Spanish Congress on Wednesday approved an initiative that is unprecedented in the country’s democratic history.
Two-thirds of the lower house – representing all groups except the Popular Party (PP) – voted to take the caretaker government before the Constitutional Court for its refusal to submit to congressional oversight.
All political groups save for the PP accused the government of showing “contempt” for Congress and disrespecting democracy.
Despite the political stalemate, most Spaniards are happy to have ended the two-party system
Two ministers have already failed to appear before house committees to explain their recent actions, claiming they don’t have to.
The acting government of the PP holds that it is under no obligation to answer to the parliament that emerged from the inconclusive election of December 20, in which no one party secured enough seats for an overall majority.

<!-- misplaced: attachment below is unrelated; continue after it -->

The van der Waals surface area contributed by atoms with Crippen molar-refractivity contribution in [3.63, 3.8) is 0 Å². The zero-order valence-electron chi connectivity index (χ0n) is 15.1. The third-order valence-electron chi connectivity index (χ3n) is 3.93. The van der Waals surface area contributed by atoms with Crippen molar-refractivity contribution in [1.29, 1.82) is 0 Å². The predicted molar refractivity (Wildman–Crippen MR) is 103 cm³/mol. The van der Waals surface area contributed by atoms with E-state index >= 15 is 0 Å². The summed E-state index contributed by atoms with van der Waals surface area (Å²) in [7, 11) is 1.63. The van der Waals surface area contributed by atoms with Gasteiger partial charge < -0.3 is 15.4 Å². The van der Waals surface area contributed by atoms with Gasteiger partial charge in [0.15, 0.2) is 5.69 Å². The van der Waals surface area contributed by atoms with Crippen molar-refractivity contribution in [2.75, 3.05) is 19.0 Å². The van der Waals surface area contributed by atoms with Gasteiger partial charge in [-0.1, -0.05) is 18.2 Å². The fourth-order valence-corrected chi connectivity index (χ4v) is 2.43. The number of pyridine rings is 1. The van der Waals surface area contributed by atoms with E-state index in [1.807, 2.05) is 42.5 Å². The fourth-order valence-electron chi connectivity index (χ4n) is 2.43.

Since then, parties have been scrambling to reach governing deals with one another, but efforts have so far been fruitless. And the law stipulates that if no government is formed by May 2, parliament will be dissolved and new elections called.
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Although it is unclear whether there will be enough time for the court to even consider the case before this date, the move symbolizes the standoff between the Spanish executive and the legislature, where the PP holds 123 seats, well short of the 176 required for an overall majority.
Representatives from the Socialist Party and the emerging groups Podemos and Ciudadanos are scheduled to meet on Thursday to discuss the possibility of an alternative alliance.
A recent survey shows that despite the political stalemate, most Spaniards are happy to have ended the two-party system under which the PP and the Socialists simply took turns in power for the last 40 years. A new election would yield a similarly fragmented scenario, polls suggest.
English version by Susana Urra.